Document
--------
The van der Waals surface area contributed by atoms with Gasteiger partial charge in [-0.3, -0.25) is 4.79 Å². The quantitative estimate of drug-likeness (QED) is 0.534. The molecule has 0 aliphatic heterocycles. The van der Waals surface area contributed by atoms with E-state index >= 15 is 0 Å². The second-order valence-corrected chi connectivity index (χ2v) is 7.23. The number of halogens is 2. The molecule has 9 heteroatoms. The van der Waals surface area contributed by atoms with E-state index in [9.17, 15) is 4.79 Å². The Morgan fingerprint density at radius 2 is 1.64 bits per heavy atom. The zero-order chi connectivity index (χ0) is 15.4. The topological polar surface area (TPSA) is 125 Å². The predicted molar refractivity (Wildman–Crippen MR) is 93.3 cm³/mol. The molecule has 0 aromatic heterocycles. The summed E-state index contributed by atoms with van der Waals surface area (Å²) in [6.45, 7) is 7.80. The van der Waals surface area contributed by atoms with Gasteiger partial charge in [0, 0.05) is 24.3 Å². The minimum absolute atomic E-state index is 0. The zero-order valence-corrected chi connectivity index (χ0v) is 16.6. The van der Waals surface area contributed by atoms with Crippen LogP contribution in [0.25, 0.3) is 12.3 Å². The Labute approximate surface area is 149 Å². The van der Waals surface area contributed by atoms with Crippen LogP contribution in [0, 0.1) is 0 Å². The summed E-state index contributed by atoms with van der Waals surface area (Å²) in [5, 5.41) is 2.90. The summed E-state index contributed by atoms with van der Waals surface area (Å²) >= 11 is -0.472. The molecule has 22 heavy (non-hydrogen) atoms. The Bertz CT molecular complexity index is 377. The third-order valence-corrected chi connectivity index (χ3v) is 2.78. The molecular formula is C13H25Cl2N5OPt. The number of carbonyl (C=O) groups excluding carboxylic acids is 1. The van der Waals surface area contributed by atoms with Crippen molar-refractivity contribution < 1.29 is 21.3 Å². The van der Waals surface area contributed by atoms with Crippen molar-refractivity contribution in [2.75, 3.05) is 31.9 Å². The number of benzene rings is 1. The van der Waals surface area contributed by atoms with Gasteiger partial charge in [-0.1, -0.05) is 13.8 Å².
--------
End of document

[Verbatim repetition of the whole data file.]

The van der Waals surface area contributed by atoms with Gasteiger partial charge in [-0.3, -0.25) is 4.79 Å². The quantitative estimate of drug-likeness (QED) is 0.534. The molecule has 0 aliphatic heterocycles. The van der Waals surface area contributed by atoms with E-state index >= 15 is 0 Å². The second-order valence-corrected chi connectivity index (χ2v) is 7.23. The number of halogens is 2. The molecule has 9 heteroatoms. The van der Waals surface area contributed by atoms with E-state index in [9.17, 15) is 4.79 Å². The Morgan fingerprint density at radius 2 is 1.64 bits per heavy atom. The zero-order chi connectivity index (χ0) is 15.4. The topological polar surface area (TPSA) is 125 Å². The predicted molar refractivity (Wildman–Crippen MR) is 93.3 cm³/mol. The molecule has 0 aromatic heterocycles. The summed E-state index contributed by atoms with van der Waals surface area (Å²) in [6.45, 7) is 7.80. The van der Waals surface area contributed by atoms with Gasteiger partial charge in [0, 0.05) is 24.3 Å². The minimum absolute atomic E-state index is 0. The zero-order valence-corrected chi connectivity index (χ0v) is 16.6. The van der Waals surface area contributed by atoms with Crippen LogP contribution in [0.25, 0.3) is 12.3 Å². The Labute approximate surface area is 149 Å². The van der Waals surface area contributed by atoms with Crippen LogP contribution in [0, 0.1) is 0 Å². The summed E-state index contributed by atoms with van der Waals surface area (Å²) in [5, 5.41) is 2.90. The summed E-state index contributed by atoms with van der Waals surface area (Å²) >= 11 is -0.472. The molecule has 22 heavy (non-hydrogen) atoms. The Bertz CT molecular complexity index is 377. The third-order valence-corrected chi connectivity index (χ3v) is 2.78. The molecular formula is C13H25Cl2N5OPt. The number of carbonyl (C=O) groups excluding carboxylic acids is 1. The van der Waals surface area contributed by atoms with Crippen molar-refractivity contribution < 1.29 is 21.3 Å². The van der Waals surface area contributed by atoms with Crippen molar-refractivity contribution in [2.75, 3.05) is 31.9 Å². The number of benzene rings is 1. The van der Waals surface area contributed by atoms with Gasteiger partial charge in [-0.1, -0.05) is 13.8 Å².